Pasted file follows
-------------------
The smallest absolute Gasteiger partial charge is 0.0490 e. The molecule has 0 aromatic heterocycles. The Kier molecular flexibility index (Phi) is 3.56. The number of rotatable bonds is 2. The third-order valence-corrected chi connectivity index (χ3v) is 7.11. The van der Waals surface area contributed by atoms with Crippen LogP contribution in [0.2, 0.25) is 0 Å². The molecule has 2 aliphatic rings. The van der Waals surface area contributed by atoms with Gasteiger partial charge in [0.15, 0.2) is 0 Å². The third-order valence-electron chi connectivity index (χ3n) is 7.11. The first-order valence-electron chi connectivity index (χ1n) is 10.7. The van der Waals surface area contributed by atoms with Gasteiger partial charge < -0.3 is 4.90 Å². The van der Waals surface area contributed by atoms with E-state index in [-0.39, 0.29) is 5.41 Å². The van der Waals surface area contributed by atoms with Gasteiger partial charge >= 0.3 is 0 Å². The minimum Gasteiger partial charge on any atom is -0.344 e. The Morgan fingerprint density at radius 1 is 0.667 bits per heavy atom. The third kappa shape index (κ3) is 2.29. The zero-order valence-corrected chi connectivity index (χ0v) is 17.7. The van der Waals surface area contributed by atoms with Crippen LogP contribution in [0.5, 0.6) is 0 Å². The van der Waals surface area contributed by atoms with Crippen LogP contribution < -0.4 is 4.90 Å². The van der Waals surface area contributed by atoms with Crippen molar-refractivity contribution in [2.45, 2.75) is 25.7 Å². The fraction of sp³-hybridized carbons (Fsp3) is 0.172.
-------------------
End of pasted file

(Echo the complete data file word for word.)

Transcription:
The smallest absolute Gasteiger partial charge is 0.0490 e. The molecule has 0 aromatic heterocycles. The Kier molecular flexibility index (Phi) is 3.56. The number of rotatable bonds is 2. The third-order valence-corrected chi connectivity index (χ3v) is 7.11. The van der Waals surface area contributed by atoms with Crippen LogP contribution in [0.2, 0.25) is 0 Å². The molecule has 2 aliphatic rings. The van der Waals surface area contributed by atoms with Gasteiger partial charge in [0.15, 0.2) is 0 Å². The third-order valence-electron chi connectivity index (χ3n) is 7.11. The first-order valence-electron chi connectivity index (χ1n) is 10.7. The van der Waals surface area contributed by atoms with Gasteiger partial charge < -0.3 is 4.90 Å². The van der Waals surface area contributed by atoms with E-state index in [-0.39, 0.29) is 5.41 Å². The van der Waals surface area contributed by atoms with Gasteiger partial charge >= 0.3 is 0 Å². The minimum Gasteiger partial charge on any atom is -0.344 e. The Morgan fingerprint density at radius 1 is 0.667 bits per heavy atom. The third kappa shape index (κ3) is 2.29. The zero-order valence-corrected chi connectivity index (χ0v) is 17.7. The van der Waals surface area contributed by atoms with Crippen LogP contribution in [0.5, 0.6) is 0 Å². The van der Waals surface area contributed by atoms with Crippen LogP contribution < -0.4 is 4.90 Å². The van der Waals surface area contributed by atoms with Crippen molar-refractivity contribution in [2.45, 2.75) is 25.7 Å². The fraction of sp³-hybridized carbons (Fsp3) is 0.172.